A 24-member Palestinian Cabinet dominated by professional appointees, including nearly half with doctoral degrees, took office Thursday after being approved by the parliament in a major move toward long-promised government reform.

The new Cabinet was sworn in by Palestinian leader Mahmoud Abbas (search) at his headquarters in the West Bank town of Ramallah, hours after parliament gave its approval.

The 54-12 vote, with four abstentions, ended days of wrangling between rebellious legislators and Palestinian Prime Minister Ahmed Qureia (search), who initially sought to reappoint political cronies of the late Yasser Arafat (search).

"They are young and professional, and I think they are capable of carrying out their jobs. We have chosen them very carefully," Abbas said of the new Cabinet members.

Abbas had intervened Wednesday in the dispute between parliament and his prime minister, and persuaded legislators from his Fatah Party (search) to support a Cabinet largely consisting of ministers chosen for their expertise, not political loyalty.

The crisis strengthened Abbas and weakened Qureia, who may not survive as prime minister beyond parliamentary elections in July, after which a new Cabinet would be formed. Abbas and Qureia cooperated during a transition period after Arafat's death in November, but relations have cooled since then.

Abbas won Jan. 9 presidential elections in part on a promise to reform the government and the security services. His new Cabinet is largely devoid of politicians, and 17 of the ministers are newcomers.

Israeli Foreign Minister Silvan Shalom praised the appointment of the Cabinet as a "positive step," but said he would withhold final judgment until the government's approach to militant groups becomes clear. Abbas has said he would avoid confrontation with militants, and it appeared unlikely the new Cabinet would adopt a different approach.

Virtually all the new ministers are experts in the field they are to oversee, including 10 with doctorates, a medical doctor, a lawyer, several engineers and several with master's degrees.

Only two of the 24 are women, the same as in the outgoing Cabinet. One of the women is in charge of the women's affairs ministry, the second has no portfolio.

The names were chosen in Wednesday's meeting between Abbas and Fatah legislators, said Abbas Zaki, a top Fatah official. "We had about 100 names of top professionals, and we chose them one-by-one, not through voting, but by consensus, as the best to handle these posts," he said.

The method stood in stark contrast to the formation of Cabinets in the Arafat era, when the Palestinian leader would choose the ministers based on loyalty.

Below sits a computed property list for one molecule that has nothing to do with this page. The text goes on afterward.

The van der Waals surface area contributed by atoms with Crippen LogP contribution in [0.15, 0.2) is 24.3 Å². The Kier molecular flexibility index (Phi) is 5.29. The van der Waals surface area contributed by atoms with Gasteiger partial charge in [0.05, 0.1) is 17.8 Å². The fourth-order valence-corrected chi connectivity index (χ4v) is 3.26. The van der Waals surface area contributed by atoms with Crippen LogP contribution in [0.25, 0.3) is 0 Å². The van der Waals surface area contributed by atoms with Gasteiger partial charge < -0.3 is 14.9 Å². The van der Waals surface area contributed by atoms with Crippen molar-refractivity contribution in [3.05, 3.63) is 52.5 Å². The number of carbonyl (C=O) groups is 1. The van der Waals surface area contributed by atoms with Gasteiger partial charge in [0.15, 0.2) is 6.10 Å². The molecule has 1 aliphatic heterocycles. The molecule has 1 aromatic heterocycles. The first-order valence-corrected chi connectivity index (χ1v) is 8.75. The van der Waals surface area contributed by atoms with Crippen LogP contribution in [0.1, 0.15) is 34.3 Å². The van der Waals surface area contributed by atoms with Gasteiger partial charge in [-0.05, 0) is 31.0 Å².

"It's a turning point in the rationale, the approach and the methodology of forming Cabinets, in going beyond political patronage ... and to look for people who can deliver," legislator Hanan Ashrawi said.

One key appointment was Nasser Yousef, a tough ex-general, as interior minister who would oversee security reform and try to rein in Palestinian militants. Yousef was in charge of cracking down on militants in the 1990s, but Arafat had resisted his appointment, preferring to keep control of the forces.

Nasser Al-Kidwa, the former Palestinian representative to the United Nations and Arafat's nephew, was chosen as foreign minister.

Salam Fayyad, the Palestinians' widely respected finance minister for the last three years, will keep his job. Saeb Erekat will continue in his role as chief negotiator with Israel, but will lose his Cabinet position.

In Israel, meanwhile, the Yediot Ahronot daily reported Thursday that police expect most Jewish settlers will resist evacuation from the Gaza Strip (search) and northern West Bank and are girding for an array of extreme scenarios that include attacks on Israeli and Palestinian public figures, and threats of mass suicide. Police didn't comment on the report.

The report, citing a secret document police submitted to Defense Minister Shaul Mofaz, said that contrary to their public declarations, police don't expect most settlers to leave voluntarily.

Police were bracing for the possibility that resisters will unleash attack dogs on officers, build trenches, block roads with tree trunks and spikes and hurl hot oil, paint and rocks from rooftops.

More extreme scenarios envision settlers firing weapons, detonating explosives and throwing firebombs or arming themselves with gas canisters.

One has settlers barricading themselves inside buildings and threatening mass suicide in a Waco, Texas, type of siege, the newspaper said. About 80 people died in the 1993 U.S. government siege at the Branch Davidian compound in Waco.